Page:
Influence of Body Mass Index on Inflammatory Profile at Admission in Critically Ill Septic Patients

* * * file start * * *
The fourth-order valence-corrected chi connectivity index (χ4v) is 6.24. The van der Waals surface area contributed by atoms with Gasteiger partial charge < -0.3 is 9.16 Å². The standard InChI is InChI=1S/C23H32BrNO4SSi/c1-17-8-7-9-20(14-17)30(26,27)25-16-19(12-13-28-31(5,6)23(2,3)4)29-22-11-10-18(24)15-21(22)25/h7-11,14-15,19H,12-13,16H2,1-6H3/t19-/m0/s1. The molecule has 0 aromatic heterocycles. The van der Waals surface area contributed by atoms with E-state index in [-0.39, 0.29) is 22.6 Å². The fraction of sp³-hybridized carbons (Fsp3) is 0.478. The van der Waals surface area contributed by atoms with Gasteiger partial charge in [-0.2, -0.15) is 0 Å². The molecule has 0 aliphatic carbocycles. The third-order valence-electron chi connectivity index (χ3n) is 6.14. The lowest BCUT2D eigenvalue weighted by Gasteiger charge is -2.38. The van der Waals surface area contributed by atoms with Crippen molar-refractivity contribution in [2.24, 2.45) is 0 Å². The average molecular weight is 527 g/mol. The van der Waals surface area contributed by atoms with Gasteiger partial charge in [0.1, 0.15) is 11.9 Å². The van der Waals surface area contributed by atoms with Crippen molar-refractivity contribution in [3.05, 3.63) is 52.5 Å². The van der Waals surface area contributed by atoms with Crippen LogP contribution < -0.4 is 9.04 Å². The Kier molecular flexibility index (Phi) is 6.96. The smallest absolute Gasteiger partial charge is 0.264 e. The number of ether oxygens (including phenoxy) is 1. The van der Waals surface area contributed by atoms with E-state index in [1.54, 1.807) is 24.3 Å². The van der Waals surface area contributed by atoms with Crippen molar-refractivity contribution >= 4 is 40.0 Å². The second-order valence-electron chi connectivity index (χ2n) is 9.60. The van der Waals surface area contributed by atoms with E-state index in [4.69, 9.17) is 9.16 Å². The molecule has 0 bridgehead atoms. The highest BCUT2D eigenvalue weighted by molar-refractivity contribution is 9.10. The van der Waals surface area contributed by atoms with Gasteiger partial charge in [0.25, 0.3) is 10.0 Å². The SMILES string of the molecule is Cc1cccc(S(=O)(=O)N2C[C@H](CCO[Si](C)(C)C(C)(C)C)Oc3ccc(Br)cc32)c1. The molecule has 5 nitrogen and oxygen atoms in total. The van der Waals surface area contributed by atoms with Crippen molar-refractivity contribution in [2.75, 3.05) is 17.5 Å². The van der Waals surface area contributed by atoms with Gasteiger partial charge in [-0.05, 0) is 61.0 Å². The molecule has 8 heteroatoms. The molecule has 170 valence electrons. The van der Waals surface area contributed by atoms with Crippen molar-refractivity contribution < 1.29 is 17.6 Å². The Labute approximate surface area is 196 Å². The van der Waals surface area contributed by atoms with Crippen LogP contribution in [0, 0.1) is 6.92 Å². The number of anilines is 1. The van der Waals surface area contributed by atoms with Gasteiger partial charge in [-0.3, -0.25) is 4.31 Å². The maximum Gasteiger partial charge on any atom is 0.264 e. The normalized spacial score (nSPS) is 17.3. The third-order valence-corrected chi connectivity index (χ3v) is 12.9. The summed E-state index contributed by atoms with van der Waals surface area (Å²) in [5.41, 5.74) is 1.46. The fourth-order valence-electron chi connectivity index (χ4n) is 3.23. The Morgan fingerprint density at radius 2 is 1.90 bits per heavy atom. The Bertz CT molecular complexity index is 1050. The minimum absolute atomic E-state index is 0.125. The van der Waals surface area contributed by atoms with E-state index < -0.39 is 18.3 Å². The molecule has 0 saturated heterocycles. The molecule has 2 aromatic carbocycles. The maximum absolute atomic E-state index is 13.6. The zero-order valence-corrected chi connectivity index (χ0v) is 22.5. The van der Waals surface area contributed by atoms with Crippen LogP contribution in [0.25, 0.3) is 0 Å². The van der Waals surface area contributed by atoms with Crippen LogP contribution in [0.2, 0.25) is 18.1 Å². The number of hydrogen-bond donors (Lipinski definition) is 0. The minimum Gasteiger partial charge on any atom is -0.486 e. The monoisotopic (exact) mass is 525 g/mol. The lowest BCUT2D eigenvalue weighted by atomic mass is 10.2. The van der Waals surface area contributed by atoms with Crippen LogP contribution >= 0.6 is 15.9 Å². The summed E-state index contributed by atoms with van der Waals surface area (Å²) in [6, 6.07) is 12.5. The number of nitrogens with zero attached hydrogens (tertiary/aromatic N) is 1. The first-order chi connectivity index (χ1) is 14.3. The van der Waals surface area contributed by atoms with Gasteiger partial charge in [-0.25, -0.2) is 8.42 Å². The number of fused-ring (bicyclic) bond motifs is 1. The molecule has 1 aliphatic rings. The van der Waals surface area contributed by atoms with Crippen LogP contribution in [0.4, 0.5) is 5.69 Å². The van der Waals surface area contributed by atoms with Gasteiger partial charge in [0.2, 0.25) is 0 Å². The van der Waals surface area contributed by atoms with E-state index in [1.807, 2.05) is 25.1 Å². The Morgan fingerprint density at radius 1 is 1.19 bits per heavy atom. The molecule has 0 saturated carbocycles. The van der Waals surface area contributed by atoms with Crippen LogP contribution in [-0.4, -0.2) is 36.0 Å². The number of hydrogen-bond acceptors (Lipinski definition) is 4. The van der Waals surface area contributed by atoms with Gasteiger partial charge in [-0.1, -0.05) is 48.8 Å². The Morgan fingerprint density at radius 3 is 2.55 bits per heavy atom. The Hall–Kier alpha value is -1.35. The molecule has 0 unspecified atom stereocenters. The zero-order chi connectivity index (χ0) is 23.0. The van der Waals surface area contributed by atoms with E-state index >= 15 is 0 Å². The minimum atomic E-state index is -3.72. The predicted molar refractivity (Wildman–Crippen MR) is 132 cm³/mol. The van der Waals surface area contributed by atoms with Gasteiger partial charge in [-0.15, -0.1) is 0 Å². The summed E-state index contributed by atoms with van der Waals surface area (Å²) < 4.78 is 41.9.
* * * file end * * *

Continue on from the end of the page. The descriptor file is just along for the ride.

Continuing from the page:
Introduction. Inflammation is ubiquitous during sepsis and may be influenced by body mass index (BMI). We sought to evaluate if BMI was associated with serum levels of several cytokines measured at intensive care unit admission due to sepsis. Methods. 33 septic patients were included. An array of thirty-two cytokines and chemokines was measured using Milliplex technology. We assessed the association between cytokine levels and BMI by generalized additive model that also included illness severity (measured by SAPS 3 score); one model was built for each cytokine measured. Results. We found that levels of epidermal growth factor, vascular endothelial growth factor, and interleukins 4, 5, and 13 were associated with BMI in a complex, nonlinear way, independently of illness severity. Higher BMI was associated with higher levels of anti-inflammatory interleukins. Conclusion. BMI may influence host response to infection during critical illness. Larger studies should confirm these findings.